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The School of Engineering and Applied Sciences has further expanded its graduate program in Computational Science and Engineering, which now includes both a master of science degree and a master of engineering degree.
The one-year master of science degree was introduced in fall 2013, while the two-year, research-focused master of engineering degree began just this fall. Both degree programs are housed under the Institute for Applied Computational Science.
The CSE graduate program, which was first introduced in 2011 as a secondary field for doctoral students, was developed under the supervision of SEAS Dean Cherry A. Murray with the help of an external advisory committee.
According to Daniel S. Weinstock, assistant director of graduate studies in computational science and engineering, 29 students are enrolled in the CSE programs this year—nine more than the first cohort who graduated last May.
Weinstock said that the introduction of the degrees came as a response to the “real need” for computational skills in industry. Computer science and applied mathematics courses make up the core curriculum of the two new degree programs.
“The master of science students that graduated last year were very successful in finding jobs,” he said, adding that CSE teaches degree candidates to apply methods from computer science to a wide variety of disciplines.
“I think this whole effort and enterprise is aimed at helping students understand how useful computation can be in today’s scientific environment but even in a broader sense how important computation is for doing all sorts of interesting things in the real world,” said physics professor Efthimios Kaxiras, founding director of the Institute for Applied Computational Science.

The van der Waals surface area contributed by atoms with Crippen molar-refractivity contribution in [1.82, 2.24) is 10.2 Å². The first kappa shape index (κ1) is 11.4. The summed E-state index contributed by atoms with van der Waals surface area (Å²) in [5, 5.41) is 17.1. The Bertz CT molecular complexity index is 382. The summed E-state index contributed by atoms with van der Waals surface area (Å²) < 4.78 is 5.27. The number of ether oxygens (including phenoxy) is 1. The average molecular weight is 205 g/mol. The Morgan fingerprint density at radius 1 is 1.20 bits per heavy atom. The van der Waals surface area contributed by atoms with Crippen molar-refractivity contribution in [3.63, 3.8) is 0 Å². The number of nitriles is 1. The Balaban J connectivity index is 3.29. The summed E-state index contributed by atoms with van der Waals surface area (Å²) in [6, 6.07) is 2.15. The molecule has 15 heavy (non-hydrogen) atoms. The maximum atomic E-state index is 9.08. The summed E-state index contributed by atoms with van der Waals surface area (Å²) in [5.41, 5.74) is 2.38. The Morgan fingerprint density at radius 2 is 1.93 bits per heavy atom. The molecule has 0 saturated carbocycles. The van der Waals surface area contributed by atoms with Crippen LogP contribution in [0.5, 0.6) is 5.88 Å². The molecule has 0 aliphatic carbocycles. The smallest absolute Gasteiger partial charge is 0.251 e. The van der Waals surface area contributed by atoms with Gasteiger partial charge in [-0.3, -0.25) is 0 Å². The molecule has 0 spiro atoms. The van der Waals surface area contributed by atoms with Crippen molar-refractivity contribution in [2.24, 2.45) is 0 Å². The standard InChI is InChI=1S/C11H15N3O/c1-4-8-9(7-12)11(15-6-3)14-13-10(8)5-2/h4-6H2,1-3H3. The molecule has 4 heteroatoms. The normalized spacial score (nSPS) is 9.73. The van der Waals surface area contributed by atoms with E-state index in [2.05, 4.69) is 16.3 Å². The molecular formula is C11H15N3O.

Kaxiras also said that SEAS is now considering offering a secondary field in CSE to undergraduate students as well.
“There is a lot of interest among undergraduates,” he said, adding that several of them have enrolled in CSE courses and others have jointly completed a bachelor degree and a master degree in CSE.
“Some people refer to [computation] as the third leg of science, the other two being theory and experiments,” he said, adding that the discipline is essential to a number of scientific fields.
According to Catherine A. Chute, executive director of the Institute for Applied and Computational Science, the CSE program is one of the ways in which Harvard is promoting twenty-first-century skills and knowledge.
“It’s a very interesting and exciting part of what Harvard is trying to do both out in the world and for its students,” she said.
—Staff writer Francesca Annicchiarico can be reached at firstname.lastname@example.org. Follow her on Twitter @FRAnnicchiarico.
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